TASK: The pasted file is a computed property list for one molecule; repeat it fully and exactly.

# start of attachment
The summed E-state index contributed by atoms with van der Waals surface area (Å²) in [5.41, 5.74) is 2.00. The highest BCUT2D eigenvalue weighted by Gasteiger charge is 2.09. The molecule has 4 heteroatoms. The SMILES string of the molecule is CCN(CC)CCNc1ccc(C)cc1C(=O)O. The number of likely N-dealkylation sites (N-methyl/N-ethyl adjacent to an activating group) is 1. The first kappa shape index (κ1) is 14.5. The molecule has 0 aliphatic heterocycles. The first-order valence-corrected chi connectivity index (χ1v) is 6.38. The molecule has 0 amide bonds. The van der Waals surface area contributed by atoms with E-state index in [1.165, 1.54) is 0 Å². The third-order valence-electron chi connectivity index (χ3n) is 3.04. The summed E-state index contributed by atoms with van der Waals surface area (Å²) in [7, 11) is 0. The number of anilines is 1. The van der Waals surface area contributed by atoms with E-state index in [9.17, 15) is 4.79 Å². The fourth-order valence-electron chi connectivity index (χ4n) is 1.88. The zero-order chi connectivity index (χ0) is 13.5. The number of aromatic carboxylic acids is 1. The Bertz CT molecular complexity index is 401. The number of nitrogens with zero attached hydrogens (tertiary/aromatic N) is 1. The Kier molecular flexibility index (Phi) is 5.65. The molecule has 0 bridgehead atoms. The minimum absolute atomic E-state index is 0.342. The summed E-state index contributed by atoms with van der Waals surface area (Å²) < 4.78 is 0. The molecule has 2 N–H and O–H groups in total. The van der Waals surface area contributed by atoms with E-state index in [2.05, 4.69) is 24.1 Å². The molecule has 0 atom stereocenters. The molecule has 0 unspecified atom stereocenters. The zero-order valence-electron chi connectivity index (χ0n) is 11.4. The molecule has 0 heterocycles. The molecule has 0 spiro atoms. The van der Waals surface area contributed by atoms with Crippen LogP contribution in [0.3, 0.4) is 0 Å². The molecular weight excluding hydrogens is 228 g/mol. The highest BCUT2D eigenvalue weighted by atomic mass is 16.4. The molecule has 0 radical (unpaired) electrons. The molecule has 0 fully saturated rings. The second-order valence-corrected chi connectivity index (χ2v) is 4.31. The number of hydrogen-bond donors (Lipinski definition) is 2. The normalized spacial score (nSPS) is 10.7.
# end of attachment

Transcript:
The summed E-state index contributed by atoms with van der Waals surface area (Å²) in [5.41, 5.74) is 2.00. The highest BCUT2D eigenvalue weighted by Gasteiger charge is 2.09. The molecule has 4 heteroatoms. The SMILES string of the molecule is CCN(CC)CCNc1ccc(C)cc1C(=O)O. The number of likely N-dealkylation sites (N-methyl/N-ethyl adjacent to an activating group) is 1. The first kappa shape index (κ1) is 14.5. The molecule has 0 aliphatic heterocycles. The first-order valence-corrected chi connectivity index (χ1v) is 6.38. The molecule has 0 amide bonds. The van der Waals surface area contributed by atoms with E-state index in [1.165, 1.54) is 0 Å². The third-order valence-electron chi connectivity index (χ3n) is 3.04. The summed E-state index contributed by atoms with van der Waals surface area (Å²) in [7, 11) is 0. The number of anilines is 1. The van der Waals surface area contributed by atoms with E-state index in [9.17, 15) is 4.79 Å². The fourth-order valence-electron chi connectivity index (χ4n) is 1.88. The zero-order chi connectivity index (χ0) is 13.5. The number of aromatic carboxylic acids is 1. The Bertz CT molecular complexity index is 401. The number of nitrogens with zero attached hydrogens (tertiary/aromatic N) is 1. The Kier molecular flexibility index (Phi) is 5.65. The molecule has 0 bridgehead atoms. The minimum absolute atomic E-state index is 0.342. The summed E-state index contributed by atoms with van der Waals surface area (Å²) < 4.78 is 0. The molecule has 2 N–H and O–H groups in total. The van der Waals surface area contributed by atoms with E-state index in [2.05, 4.69) is 24.1 Å². The molecule has 0 atom stereocenters. The molecule has 0 unspecified atom stereocenters. The zero-order valence-electron chi connectivity index (χ0n) is 11.4. The molecule has 0 heterocycles. The molecule has 0 spiro atoms. The van der Waals surface area contributed by atoms with Crippen LogP contribution in [0.3, 0.4) is 0 Å². The molecular weight excluding hydrogens is 228 g/mol. The highest BCUT2D eigenvalue weighted by atomic mass is 16.4. The molecule has 0 radical (unpaired) electrons. The molecule has 0 fully saturated rings. The second-order valence-corrected chi connectivity index (χ2v) is 4.31. The number of hydrogen-bond donors (Lipinski definition) is 2. The normalized spacial score (nSPS) is 10.7.